A young girl takes a scrap of paper and carefully draws a series of musical notes. The notes are a small part of Bach’s English Suite Number 5 in E Minor, one of her favorite musical compositions. She doesn’t know where she is going or if there will be music there, and she wants to carry a piece of her beloved music with her. She tucks away this small scrap of paper. Knowing she has it gives her a certain strength as she boards the cattle car and is sent away to the unknown.
The girl’s name was Zuzana Ruzickova, and she was born in Czechoslovakia on January 14, 1927. She came from a wealthy and loving Jewish family, and from an early age, Zuzana was in love with music. When she was nine years old, her parents bought her a piano and paid for lessons. Zuzana progressed rapidly, and developed a deep appreciation for the works of Bach. As Bach’s works were primarily written for the harpsichord, Zuzana began to study that instrument as well. Her teacher, Marie Provaniokova, recognizing Zuzana’s talent and passion, secured her acceptance at a prestigious music academy in France to continue her harpsichord studies. Sadly, Zuzana was unable to attend due to the Nazi invasion of Czecholovakia and the Nuremberg laws.
In January 1942, Zuzana and her parents were transported to Terezin, where Zuzana was sent to work in the ghetto’s vegetable gardens. After work, Zuzana would attend the concerts and musical productions at the camp. She also managed to continue her musical education by taking lessons with the pianist Gideon Klein and joining a children’s choir.
Zuzana suffered a terrible loss when her father died in the spring of 1943. She became even closer with her mother and when her mother was assigned to a transport in December 1943, Zuzana chose to go with her. They were taken to Auschwitz, and both survived the initial selection. Years later, Zuzana could still remember the smoke from the gas chambers, and how terrified she was. On June 6, 1944, Zuzana and her mother were chosen to be executed but, possibly due to the D-Day Invasion, they were instead sent to a factory in Germany. Eventually, Zuzana and her mother were sent to Bergen-Belsen, were they were ultimately liberated. Seriously ill and suffering from starvation, they were transferred to a hospital and were able to return to their hometown in July 1945.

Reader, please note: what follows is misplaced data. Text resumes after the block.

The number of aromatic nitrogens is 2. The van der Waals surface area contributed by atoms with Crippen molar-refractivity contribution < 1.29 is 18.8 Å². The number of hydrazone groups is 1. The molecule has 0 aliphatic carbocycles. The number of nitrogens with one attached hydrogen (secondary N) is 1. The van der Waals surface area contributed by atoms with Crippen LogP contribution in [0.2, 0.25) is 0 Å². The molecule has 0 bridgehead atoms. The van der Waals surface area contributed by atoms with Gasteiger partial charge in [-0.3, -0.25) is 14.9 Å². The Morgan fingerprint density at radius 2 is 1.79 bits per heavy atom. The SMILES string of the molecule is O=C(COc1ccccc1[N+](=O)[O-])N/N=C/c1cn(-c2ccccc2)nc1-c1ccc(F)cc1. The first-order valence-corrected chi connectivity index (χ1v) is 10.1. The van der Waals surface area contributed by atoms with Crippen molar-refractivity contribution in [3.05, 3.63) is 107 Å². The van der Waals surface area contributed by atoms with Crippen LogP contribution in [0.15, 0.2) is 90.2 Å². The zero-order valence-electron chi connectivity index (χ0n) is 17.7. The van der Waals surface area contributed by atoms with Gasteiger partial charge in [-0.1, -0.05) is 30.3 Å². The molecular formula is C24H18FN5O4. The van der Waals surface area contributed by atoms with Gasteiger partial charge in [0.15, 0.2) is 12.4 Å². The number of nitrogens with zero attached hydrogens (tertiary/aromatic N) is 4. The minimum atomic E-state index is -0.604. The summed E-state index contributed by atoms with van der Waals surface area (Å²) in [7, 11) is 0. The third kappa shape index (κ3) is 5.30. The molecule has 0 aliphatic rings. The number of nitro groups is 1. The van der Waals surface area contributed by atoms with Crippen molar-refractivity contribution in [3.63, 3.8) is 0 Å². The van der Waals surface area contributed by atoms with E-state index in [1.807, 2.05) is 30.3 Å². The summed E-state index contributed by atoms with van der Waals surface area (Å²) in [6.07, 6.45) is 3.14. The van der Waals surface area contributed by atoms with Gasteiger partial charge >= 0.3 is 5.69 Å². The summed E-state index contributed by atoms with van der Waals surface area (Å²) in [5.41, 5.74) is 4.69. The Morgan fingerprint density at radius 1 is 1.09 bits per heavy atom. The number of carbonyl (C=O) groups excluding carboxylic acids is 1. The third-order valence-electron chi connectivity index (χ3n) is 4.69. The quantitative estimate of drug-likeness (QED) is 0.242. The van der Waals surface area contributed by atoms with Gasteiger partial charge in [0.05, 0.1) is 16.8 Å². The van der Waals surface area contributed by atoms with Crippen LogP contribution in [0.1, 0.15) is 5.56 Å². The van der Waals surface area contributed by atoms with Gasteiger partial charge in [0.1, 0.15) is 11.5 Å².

Zuzana was reunited with her old piano teacher and was determined to continue with her studies. At this point she had missed four years of formal instruction and her hands were battered from years of hard labor. To make up for all the time she had lost, Zuzana practiced up to twelve hours a day and managed to gain acceptance to the Academy of Performing Arts in Prague in 1947. She specialized in the harpsichord and the music of Bach. Zuzana later became an instructor at the Academy, and married a fellow musician, Viktor Kalabis. But the couple were to face many challenges as musicians, for in 1948, Czechoslovakia became Communist. She and her husband remained in the country during the 40 years of Communist rule, and against the odds, Zuzana managed to establish a successful career as a harpsichordist. The government gave her special permission to perform worldwide, and Zuzana became the first person to record the complete works of Bach on the harpsichord.
In 2006, when her husband died, Zuzana decided to stop performing publically. She continued to play the harpsichord, but after undergoing chemotherapy for cancer treatment, the resulting nerve damage to her hands prevented her from playing. Sadly, Zuzana is no longer able to play her beloved instrument. Yet Zuzana’s impact is enduring, and her story is told in a documentary called Zuzana: Music is Life, which is scheduled to be released this year. And in honor of her 90th birthday, Zuzana’s complete works of Bach have been reissued. Zuzana not only survived the Nazi camps, she thrived as a musician in spite of tremendous obstacles. And she shared with the world an incredible gift: the music of Bach that had given her strength years earlier.
BBC Feature on Zuzana:
More information on the documentary Zuzana: Music is Life